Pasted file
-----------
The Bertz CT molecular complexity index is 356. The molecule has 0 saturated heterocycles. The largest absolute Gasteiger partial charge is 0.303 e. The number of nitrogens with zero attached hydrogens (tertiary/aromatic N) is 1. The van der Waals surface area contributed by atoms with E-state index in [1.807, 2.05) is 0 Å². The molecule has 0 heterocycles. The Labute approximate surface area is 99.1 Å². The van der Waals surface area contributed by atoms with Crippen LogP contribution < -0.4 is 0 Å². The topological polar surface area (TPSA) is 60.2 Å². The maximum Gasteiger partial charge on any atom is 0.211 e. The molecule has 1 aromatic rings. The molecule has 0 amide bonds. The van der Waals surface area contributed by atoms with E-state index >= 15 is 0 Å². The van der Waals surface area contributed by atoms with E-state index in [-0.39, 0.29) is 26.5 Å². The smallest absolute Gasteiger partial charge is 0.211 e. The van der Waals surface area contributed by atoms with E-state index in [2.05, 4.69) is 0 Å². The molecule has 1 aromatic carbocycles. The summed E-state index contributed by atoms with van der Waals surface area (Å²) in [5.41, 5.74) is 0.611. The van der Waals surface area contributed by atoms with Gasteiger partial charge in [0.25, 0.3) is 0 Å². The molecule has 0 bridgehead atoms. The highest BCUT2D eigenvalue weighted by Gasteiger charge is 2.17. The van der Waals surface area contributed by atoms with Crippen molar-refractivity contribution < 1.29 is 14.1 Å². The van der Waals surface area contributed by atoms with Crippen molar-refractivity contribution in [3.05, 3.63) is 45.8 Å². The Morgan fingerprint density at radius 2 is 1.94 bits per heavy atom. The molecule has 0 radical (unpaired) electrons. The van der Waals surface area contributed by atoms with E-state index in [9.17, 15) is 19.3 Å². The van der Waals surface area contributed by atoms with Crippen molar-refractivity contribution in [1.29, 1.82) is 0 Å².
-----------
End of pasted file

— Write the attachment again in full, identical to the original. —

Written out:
The Bertz CT molecular complexity index is 356. The molecule has 0 saturated heterocycles. The largest absolute Gasteiger partial charge is 0.303 e. The number of nitrogens with zero attached hydrogens (tertiary/aromatic N) is 1. The van der Waals surface area contributed by atoms with E-state index in [1.807, 2.05) is 0 Å². The molecule has 0 heterocycles. The Labute approximate surface area is 99.1 Å². The van der Waals surface area contributed by atoms with Crippen LogP contribution < -0.4 is 0 Å². The topological polar surface area (TPSA) is 60.2 Å². The maximum Gasteiger partial charge on any atom is 0.211 e. The molecule has 1 aromatic rings. The molecule has 0 amide bonds. The van der Waals surface area contributed by atoms with E-state index >= 15 is 0 Å². The van der Waals surface area contributed by atoms with E-state index in [-0.39, 0.29) is 26.5 Å². The smallest absolute Gasteiger partial charge is 0.211 e. The van der Waals surface area contributed by atoms with E-state index in [2.05, 4.69) is 0 Å². The molecule has 1 aromatic carbocycles. The summed E-state index contributed by atoms with van der Waals surface area (Å²) in [5.41, 5.74) is 0.611. The van der Waals surface area contributed by atoms with Gasteiger partial charge in [0.25, 0.3) is 0 Å². The molecule has 0 bridgehead atoms. The highest BCUT2D eigenvalue weighted by Gasteiger charge is 2.17. The van der Waals surface area contributed by atoms with Crippen molar-refractivity contribution < 1.29 is 14.1 Å². The van der Waals surface area contributed by atoms with Crippen molar-refractivity contribution in [3.05, 3.63) is 45.8 Å². The Morgan fingerprint density at radius 2 is 1.94 bits per heavy atom. The molecule has 0 radical (unpaired) electrons. The van der Waals surface area contributed by atoms with E-state index in [9.17, 15) is 19.3 Å². The van der Waals surface area contributed by atoms with Crippen molar-refractivity contribution in [1.29, 1.82) is 0 Å².